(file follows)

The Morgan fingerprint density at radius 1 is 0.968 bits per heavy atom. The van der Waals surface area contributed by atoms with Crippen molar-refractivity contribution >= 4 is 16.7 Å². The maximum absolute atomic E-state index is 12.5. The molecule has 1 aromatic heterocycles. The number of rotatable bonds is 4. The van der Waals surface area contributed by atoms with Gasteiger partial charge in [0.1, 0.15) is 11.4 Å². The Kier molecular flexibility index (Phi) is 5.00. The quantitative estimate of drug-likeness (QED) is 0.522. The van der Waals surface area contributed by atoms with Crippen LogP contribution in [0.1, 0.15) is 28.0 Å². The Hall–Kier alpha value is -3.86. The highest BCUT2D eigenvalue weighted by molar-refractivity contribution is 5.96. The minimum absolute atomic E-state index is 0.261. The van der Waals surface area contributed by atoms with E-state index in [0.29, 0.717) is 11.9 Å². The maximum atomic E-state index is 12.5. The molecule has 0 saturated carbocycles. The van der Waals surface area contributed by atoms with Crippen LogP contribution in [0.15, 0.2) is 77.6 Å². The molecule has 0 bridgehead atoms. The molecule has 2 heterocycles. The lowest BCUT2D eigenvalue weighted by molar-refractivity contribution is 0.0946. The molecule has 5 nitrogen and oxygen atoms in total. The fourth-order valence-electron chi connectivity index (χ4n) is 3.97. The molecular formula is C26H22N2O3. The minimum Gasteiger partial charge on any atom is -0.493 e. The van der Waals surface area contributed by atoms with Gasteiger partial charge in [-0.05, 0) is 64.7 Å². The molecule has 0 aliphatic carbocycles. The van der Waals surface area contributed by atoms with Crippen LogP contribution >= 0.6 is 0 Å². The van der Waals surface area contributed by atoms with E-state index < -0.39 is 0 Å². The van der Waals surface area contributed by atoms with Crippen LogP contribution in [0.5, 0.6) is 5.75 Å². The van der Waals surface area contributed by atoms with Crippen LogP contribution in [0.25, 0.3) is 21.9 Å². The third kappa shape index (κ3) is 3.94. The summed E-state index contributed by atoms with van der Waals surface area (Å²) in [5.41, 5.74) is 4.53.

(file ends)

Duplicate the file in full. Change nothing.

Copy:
The Morgan fingerprint density at radius 1 is 0.968 bits per heavy atom. The van der Waals surface area contributed by atoms with Crippen molar-refractivity contribution >= 4 is 16.7 Å². The maximum absolute atomic E-state index is 12.5. The molecule has 1 aromatic heterocycles. The number of rotatable bonds is 4. The van der Waals surface area contributed by atoms with Gasteiger partial charge in [0.1, 0.15) is 11.4 Å². The Kier molecular flexibility index (Phi) is 5.00. The quantitative estimate of drug-likeness (QED) is 0.522. The van der Waals surface area contributed by atoms with Crippen LogP contribution in [0.1, 0.15) is 28.0 Å². The Hall–Kier alpha value is -3.86. The highest BCUT2D eigenvalue weighted by molar-refractivity contribution is 5.96. The minimum absolute atomic E-state index is 0.261. The van der Waals surface area contributed by atoms with E-state index in [0.29, 0.717) is 11.9 Å². The maximum atomic E-state index is 12.5. The molecule has 0 saturated carbocycles. The van der Waals surface area contributed by atoms with Crippen LogP contribution in [0.15, 0.2) is 77.6 Å². The molecule has 0 bridgehead atoms. The molecule has 2 heterocycles. The lowest BCUT2D eigenvalue weighted by molar-refractivity contribution is 0.0946. The molecule has 5 nitrogen and oxygen atoms in total. The fourth-order valence-electron chi connectivity index (χ4n) is 3.97. The molecular formula is C26H22N2O3. The minimum Gasteiger partial charge on any atom is -0.493 e. The van der Waals surface area contributed by atoms with Gasteiger partial charge in [-0.05, 0) is 64.7 Å². The molecule has 0 aliphatic carbocycles. The van der Waals surface area contributed by atoms with Crippen LogP contribution >= 0.6 is 0 Å². The van der Waals surface area contributed by atoms with E-state index < -0.39 is 0 Å². The van der Waals surface area contributed by atoms with Crippen LogP contribution in [0.5, 0.6) is 5.75 Å². The van der Waals surface area contributed by atoms with Crippen LogP contribution in [0.25, 0.3) is 21.9 Å². The third kappa shape index (κ3) is 3.94. The summed E-state index contributed by atoms with van der Waals surface area (Å²) in [5.41, 5.74) is 4.53.